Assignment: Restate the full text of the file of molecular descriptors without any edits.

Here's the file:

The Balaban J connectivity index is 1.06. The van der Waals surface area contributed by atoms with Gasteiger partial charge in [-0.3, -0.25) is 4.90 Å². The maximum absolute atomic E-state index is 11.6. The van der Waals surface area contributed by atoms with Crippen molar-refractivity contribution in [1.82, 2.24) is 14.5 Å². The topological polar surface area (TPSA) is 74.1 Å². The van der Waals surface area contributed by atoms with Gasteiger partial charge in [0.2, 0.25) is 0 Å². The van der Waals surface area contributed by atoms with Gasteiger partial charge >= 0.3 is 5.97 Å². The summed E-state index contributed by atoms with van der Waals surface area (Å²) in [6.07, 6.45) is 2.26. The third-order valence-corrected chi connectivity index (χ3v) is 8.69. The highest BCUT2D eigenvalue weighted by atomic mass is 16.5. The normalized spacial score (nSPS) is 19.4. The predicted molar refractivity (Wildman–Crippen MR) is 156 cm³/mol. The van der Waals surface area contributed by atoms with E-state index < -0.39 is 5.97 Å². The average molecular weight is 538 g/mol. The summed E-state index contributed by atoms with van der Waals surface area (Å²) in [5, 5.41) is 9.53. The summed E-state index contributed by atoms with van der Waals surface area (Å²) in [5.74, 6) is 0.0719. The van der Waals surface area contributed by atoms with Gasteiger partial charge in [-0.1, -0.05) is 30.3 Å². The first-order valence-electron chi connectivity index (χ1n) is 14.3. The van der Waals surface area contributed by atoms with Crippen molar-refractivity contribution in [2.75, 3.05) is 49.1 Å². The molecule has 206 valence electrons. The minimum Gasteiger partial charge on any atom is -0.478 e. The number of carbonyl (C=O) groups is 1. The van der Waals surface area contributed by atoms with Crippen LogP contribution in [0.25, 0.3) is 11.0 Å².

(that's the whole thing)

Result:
The Balaban J connectivity index is 1.06. The van der Waals surface area contributed by atoms with Gasteiger partial charge in [-0.3, -0.25) is 4.90 Å². The maximum absolute atomic E-state index is 11.6. The van der Waals surface area contributed by atoms with Crippen molar-refractivity contribution in [1.82, 2.24) is 14.5 Å². The topological polar surface area (TPSA) is 74.1 Å². The van der Waals surface area contributed by atoms with Gasteiger partial charge in [0.2, 0.25) is 0 Å². The van der Waals surface area contributed by atoms with Gasteiger partial charge >= 0.3 is 5.97 Å². The summed E-state index contributed by atoms with van der Waals surface area (Å²) in [6.07, 6.45) is 2.26. The third-order valence-corrected chi connectivity index (χ3v) is 8.69. The highest BCUT2D eigenvalue weighted by atomic mass is 16.5. The normalized spacial score (nSPS) is 19.4. The predicted molar refractivity (Wildman–Crippen MR) is 156 cm³/mol. The van der Waals surface area contributed by atoms with E-state index < -0.39 is 5.97 Å². The average molecular weight is 538 g/mol. The summed E-state index contributed by atoms with van der Waals surface area (Å²) in [5, 5.41) is 9.53. The summed E-state index contributed by atoms with van der Waals surface area (Å²) in [5.74, 6) is 0.0719. The van der Waals surface area contributed by atoms with Gasteiger partial charge in [-0.1, -0.05) is 30.3 Å². The first-order valence-electron chi connectivity index (χ1n) is 14.3. The van der Waals surface area contributed by atoms with Crippen molar-refractivity contribution in [2.75, 3.05) is 49.1 Å². The molecule has 206 valence electrons. The minimum Gasteiger partial charge on any atom is -0.478 e. The number of carbonyl (C=O) groups is 1. The van der Waals surface area contributed by atoms with Crippen LogP contribution in [0.25, 0.3) is 11.0 Å².